Trusting your bullpen is a critical facet for any playoff contender, and while that remains true for the Toronto Blue Jays, maintaining that mindset is sometimes easier said than done.
Across the 30-game mark, the Blue Jays are 18-12 this season, good for third in the always-difficult AL East division. It has been a very respectable start on all fronts, but especially for the relief core, which largely hasn’t been overworked thus far.
Toronto’s bullpen entered Wednesday with the fewest innings pitched (96.2) across the majors, posting the second-highest strikeout-to-walk rate difference (19.9 percent) behind the Baltimore Orioles (20.3 percent). But they aren’t without their flaws, as they rank 14th in ERA (3.82) and 19th in FIP (4.36).
Much of that group has struggled during the team’s current three-game losing streak, surrendering the most home runs (6) in the sport since April 30. The sample size is small, although manager John Schneider’s trust level with many relievers has likely changed since Opening Day.
With that in mind, let’s rank each Blue Jays relief pitcher in terms of trustworthiness a month-plus into the 2023 campaign.
1. Jordan Romano: A
Traditional Stats: 12.1 IP - 3.65 ERA, 11.68 K/9, 2.92 BB/9, .229 OPP AVG
There is no other reliever Schneider trusts more than Romano, who remains one of the top closers in baseball. The 30-year-old righty is tied for third in saves (9) and has been dominant as ever at inducing swings and misses.
Romano’s whiff (36.9 percent) and chase rates (39.4 percent) rank in the 94th and 98th percentiles, respectively. He also isn’t allowing much hard contact with his hard-hit rate (21.9 percent) and average exit velocity (81.0 mph) positioned in the 98th and 99th percentiles.
The 2022 All-Star has faltered in a few non-save situations, but upon entering the game with a lead, he has been virtually automatic thus far.
2. Erik Swanson: A
Traditional Stats: 14.2 IP - 1.84 ERA, 12.27 K/9, 3.68 BB/9, .106 OPP AVG
Swanson, acquired from the Seattle Mariners in last winter’s Teoscar Hernández trade, has arguably been Toronto’s most impactful offseason acquisition, as he’s been the perfect setup man for Romano.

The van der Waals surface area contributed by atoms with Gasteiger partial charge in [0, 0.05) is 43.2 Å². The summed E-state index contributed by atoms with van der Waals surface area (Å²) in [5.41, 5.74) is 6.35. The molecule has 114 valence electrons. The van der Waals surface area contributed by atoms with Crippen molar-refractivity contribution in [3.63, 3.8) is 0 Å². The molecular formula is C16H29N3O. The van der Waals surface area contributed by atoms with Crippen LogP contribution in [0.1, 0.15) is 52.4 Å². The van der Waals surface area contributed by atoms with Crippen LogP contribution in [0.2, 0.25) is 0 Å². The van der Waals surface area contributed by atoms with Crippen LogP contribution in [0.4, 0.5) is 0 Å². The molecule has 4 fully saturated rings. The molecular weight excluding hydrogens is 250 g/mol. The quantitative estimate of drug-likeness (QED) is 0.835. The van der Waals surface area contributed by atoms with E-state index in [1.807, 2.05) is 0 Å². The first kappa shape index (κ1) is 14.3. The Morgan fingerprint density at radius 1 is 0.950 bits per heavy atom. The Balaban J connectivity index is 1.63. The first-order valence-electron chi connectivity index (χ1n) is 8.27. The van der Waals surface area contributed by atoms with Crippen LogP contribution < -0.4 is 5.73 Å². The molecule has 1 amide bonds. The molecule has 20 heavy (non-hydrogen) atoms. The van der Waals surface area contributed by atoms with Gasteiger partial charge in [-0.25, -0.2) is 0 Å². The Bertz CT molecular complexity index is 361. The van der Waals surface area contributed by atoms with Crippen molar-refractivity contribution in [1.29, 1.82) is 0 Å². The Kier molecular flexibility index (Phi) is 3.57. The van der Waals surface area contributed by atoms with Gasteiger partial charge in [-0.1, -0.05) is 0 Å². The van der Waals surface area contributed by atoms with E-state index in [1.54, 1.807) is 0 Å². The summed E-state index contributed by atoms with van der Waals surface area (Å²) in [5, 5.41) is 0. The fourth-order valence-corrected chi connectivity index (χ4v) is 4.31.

The 29-year-old’s devastating splitter has been as advertised, with opponents hitting just .074 AVG against it and posting a 52.7 percent whiff rate. Thus, he has been striking out batters in high-leverage spots on command, with his 37.7 percent rate leading all Blue Jays relievers.
Toronto’s right-handed hurler has also been the club’s most effective weapon versus lefties, who own a .053 AVG and a 33.3 percent K-BB rate difference against him.
3. Tim Mayza: B
Traditional Stats: 8.2 IP - 1.04 ERA, 8.31 K/9, 0.00 BB/9, .314 OPP AVG
As the sole lefty in Toronto’s bullpen, Mayza’s value to the Blue Jays is obvious, and while his first outing of the season was disappointing, he hasn’t given up a run or walk since then.
Mayza, leading all Blue Jays relievers in fWAR (0.4), has been generating plenty of softly-hit grounders and a decent amount of punchouts. He has gotten lucky a few times, evidenced by his OPP AVG, but his ground-ball percentage (55.6) has afforded him that luxury.
It’s still probably premature to call upon Mayza in late-game situations, but if a string of lefties are due up in the sixth or seventh inning, he will likely be in the game with Swanson waiting on standby.
4. Yimi García: C+
Traditional Stats: 14.2 IP - 5.52 ERA, 11.05 K/9, 2.45 BB/9, .218 OPP AVG